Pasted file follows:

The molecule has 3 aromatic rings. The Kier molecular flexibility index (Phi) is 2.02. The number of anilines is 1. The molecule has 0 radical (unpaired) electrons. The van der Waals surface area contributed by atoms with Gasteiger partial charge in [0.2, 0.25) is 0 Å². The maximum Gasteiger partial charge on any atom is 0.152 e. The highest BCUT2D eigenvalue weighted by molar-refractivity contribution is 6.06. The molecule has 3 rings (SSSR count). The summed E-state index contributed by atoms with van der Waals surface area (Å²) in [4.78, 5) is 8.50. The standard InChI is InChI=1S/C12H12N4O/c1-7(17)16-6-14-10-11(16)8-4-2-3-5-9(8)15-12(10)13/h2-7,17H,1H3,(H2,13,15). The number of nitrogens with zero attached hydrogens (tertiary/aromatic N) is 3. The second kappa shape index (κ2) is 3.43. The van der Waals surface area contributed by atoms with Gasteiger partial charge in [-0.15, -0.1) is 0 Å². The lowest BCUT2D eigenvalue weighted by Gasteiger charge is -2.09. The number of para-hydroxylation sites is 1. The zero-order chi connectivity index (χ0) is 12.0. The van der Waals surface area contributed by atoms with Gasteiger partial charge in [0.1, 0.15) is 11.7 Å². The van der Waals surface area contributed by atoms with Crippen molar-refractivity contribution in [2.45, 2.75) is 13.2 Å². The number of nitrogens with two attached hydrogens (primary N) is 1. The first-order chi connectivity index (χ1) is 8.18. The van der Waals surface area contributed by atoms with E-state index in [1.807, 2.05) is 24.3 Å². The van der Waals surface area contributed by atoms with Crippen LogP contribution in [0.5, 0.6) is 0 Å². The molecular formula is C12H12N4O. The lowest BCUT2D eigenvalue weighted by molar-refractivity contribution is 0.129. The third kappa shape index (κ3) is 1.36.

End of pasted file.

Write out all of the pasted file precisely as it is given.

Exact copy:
The molecule has 3 aromatic rings. The Kier molecular flexibility index (Phi) is 2.02. The number of anilines is 1. The molecule has 0 radical (unpaired) electrons. The van der Waals surface area contributed by atoms with Gasteiger partial charge in [0.2, 0.25) is 0 Å². The maximum Gasteiger partial charge on any atom is 0.152 e. The highest BCUT2D eigenvalue weighted by molar-refractivity contribution is 6.06. The molecule has 3 rings (SSSR count). The summed E-state index contributed by atoms with van der Waals surface area (Å²) in [4.78, 5) is 8.50. The standard InChI is InChI=1S/C12H12N4O/c1-7(17)16-6-14-10-11(16)8-4-2-3-5-9(8)15-12(10)13/h2-7,17H,1H3,(H2,13,15). The number of nitrogens with zero attached hydrogens (tertiary/aromatic N) is 3. The second kappa shape index (κ2) is 3.43. The van der Waals surface area contributed by atoms with Gasteiger partial charge in [-0.15, -0.1) is 0 Å². The lowest BCUT2D eigenvalue weighted by Gasteiger charge is -2.09. The number of para-hydroxylation sites is 1. The zero-order chi connectivity index (χ0) is 12.0. The van der Waals surface area contributed by atoms with Gasteiger partial charge in [0.1, 0.15) is 11.7 Å². The van der Waals surface area contributed by atoms with Crippen molar-refractivity contribution in [2.45, 2.75) is 13.2 Å². The number of nitrogens with two attached hydrogens (primary N) is 1. The first-order chi connectivity index (χ1) is 8.18. The van der Waals surface area contributed by atoms with E-state index in [1.807, 2.05) is 24.3 Å². The van der Waals surface area contributed by atoms with Crippen LogP contribution in [0.5, 0.6) is 0 Å². The molecular formula is C12H12N4O. The lowest BCUT2D eigenvalue weighted by molar-refractivity contribution is 0.129. The third kappa shape index (κ3) is 1.36.